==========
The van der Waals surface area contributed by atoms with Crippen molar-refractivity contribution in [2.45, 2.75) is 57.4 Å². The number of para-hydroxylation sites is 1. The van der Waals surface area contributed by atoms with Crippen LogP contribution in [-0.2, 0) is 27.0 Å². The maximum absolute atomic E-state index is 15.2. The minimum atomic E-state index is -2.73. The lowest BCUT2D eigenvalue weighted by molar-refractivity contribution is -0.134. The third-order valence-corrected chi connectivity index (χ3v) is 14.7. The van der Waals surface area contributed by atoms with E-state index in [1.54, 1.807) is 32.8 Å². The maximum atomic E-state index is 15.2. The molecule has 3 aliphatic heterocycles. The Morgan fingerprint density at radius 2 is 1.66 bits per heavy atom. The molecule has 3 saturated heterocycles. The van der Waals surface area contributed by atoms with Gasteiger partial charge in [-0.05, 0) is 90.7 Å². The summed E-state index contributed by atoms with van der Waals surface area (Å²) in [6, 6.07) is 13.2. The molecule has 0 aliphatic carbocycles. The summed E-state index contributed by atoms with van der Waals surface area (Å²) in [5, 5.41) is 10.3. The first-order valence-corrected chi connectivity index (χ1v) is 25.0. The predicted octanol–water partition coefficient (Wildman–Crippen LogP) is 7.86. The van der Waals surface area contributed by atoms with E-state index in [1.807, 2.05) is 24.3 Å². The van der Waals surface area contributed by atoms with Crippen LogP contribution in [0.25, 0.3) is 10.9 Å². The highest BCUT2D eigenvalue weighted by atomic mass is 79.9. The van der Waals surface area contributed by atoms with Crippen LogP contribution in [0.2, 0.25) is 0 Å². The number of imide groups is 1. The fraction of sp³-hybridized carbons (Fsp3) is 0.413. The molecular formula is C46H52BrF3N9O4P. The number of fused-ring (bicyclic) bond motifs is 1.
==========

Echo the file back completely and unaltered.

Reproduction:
The van der Waals surface area contributed by atoms with Crippen molar-refractivity contribution in [2.45, 2.75) is 57.4 Å². The number of para-hydroxylation sites is 1. The van der Waals surface area contributed by atoms with Crippen LogP contribution in [-0.2, 0) is 27.0 Å². The maximum absolute atomic E-state index is 15.2. The minimum atomic E-state index is -2.73. The lowest BCUT2D eigenvalue weighted by molar-refractivity contribution is -0.134. The third-order valence-corrected chi connectivity index (χ3v) is 14.7. The van der Waals surface area contributed by atoms with E-state index in [1.54, 1.807) is 32.8 Å². The maximum atomic E-state index is 15.2. The molecule has 3 aliphatic heterocycles. The Morgan fingerprint density at radius 2 is 1.66 bits per heavy atom. The molecule has 3 saturated heterocycles. The van der Waals surface area contributed by atoms with Gasteiger partial charge in [-0.05, 0) is 90.7 Å². The summed E-state index contributed by atoms with van der Waals surface area (Å²) in [6, 6.07) is 13.2. The molecule has 0 aliphatic carbocycles. The summed E-state index contributed by atoms with van der Waals surface area (Å²) in [5, 5.41) is 10.3. The first-order valence-corrected chi connectivity index (χ1v) is 25.0. The predicted octanol–water partition coefficient (Wildman–Crippen LogP) is 7.86. The van der Waals surface area contributed by atoms with E-state index in [1.807, 2.05) is 24.3 Å². The van der Waals surface area contributed by atoms with Crippen LogP contribution in [0.25, 0.3) is 10.9 Å². The highest BCUT2D eigenvalue weighted by atomic mass is 79.9. The van der Waals surface area contributed by atoms with Crippen LogP contribution in [0.2, 0.25) is 0 Å². The number of imide groups is 1. The fraction of sp³-hybridized carbons (Fsp3) is 0.413. The molecular formula is C46H52BrF3N9O4P. The number of fused-ring (bicyclic) bond motifs is 1.